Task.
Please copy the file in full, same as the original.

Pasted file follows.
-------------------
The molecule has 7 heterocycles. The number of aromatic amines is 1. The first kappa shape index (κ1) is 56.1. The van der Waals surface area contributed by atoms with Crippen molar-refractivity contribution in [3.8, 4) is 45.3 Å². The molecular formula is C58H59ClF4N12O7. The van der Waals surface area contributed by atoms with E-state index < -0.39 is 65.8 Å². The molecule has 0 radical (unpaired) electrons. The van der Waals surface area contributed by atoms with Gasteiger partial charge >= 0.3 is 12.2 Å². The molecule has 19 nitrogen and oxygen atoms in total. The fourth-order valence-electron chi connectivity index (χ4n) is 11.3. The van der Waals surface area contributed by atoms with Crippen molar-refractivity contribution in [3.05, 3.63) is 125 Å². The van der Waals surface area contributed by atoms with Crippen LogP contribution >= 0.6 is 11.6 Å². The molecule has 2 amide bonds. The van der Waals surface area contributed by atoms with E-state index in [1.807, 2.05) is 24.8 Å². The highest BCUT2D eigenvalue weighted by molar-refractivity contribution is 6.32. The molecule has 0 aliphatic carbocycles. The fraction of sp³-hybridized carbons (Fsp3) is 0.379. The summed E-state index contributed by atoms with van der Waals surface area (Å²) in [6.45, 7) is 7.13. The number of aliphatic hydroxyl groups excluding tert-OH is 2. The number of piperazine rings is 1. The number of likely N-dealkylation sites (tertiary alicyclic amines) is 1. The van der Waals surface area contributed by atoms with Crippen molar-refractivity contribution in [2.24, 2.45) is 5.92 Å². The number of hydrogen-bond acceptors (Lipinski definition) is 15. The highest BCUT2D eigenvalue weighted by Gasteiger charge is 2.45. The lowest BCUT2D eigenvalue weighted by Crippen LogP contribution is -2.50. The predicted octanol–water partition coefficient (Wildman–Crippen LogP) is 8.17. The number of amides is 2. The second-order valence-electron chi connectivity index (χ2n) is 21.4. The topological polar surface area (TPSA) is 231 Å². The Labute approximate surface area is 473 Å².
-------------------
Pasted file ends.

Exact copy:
The molecule has 7 heterocycles. The number of aromatic amines is 1. The first kappa shape index (κ1) is 56.1. The van der Waals surface area contributed by atoms with Crippen molar-refractivity contribution in [3.8, 4) is 45.3 Å². The molecular formula is C58H59ClF4N12O7. The van der Waals surface area contributed by atoms with E-state index < -0.39 is 65.8 Å². The molecule has 0 radical (unpaired) electrons. The van der Waals surface area contributed by atoms with Gasteiger partial charge >= 0.3 is 12.2 Å². The molecule has 19 nitrogen and oxygen atoms in total. The fourth-order valence-electron chi connectivity index (χ4n) is 11.3. The van der Waals surface area contributed by atoms with Crippen molar-refractivity contribution in [3.05, 3.63) is 125 Å². The van der Waals surface area contributed by atoms with Crippen LogP contribution >= 0.6 is 11.6 Å². The molecule has 2 amide bonds. The van der Waals surface area contributed by atoms with E-state index in [1.807, 2.05) is 24.8 Å². The highest BCUT2D eigenvalue weighted by molar-refractivity contribution is 6.32. The molecule has 0 aliphatic carbocycles. The fraction of sp³-hybridized carbons (Fsp3) is 0.379. The summed E-state index contributed by atoms with van der Waals surface area (Å²) in [6.45, 7) is 7.13. The number of aliphatic hydroxyl groups excluding tert-OH is 2. The number of piperazine rings is 1. The number of likely N-dealkylation sites (tertiary alicyclic amines) is 1. The van der Waals surface area contributed by atoms with Crippen molar-refractivity contribution in [2.24, 2.45) is 5.92 Å². The number of hydrogen-bond acceptors (Lipinski definition) is 15. The highest BCUT2D eigenvalue weighted by Gasteiger charge is 2.45. The lowest BCUT2D eigenvalue weighted by Crippen LogP contribution is -2.50. The predicted octanol–water partition coefficient (Wildman–Crippen LogP) is 8.17. The number of amides is 2. The second-order valence-electron chi connectivity index (χ2n) is 21.4. The topological polar surface area (TPSA) is 231 Å². The Labute approximate surface area is 473 Å².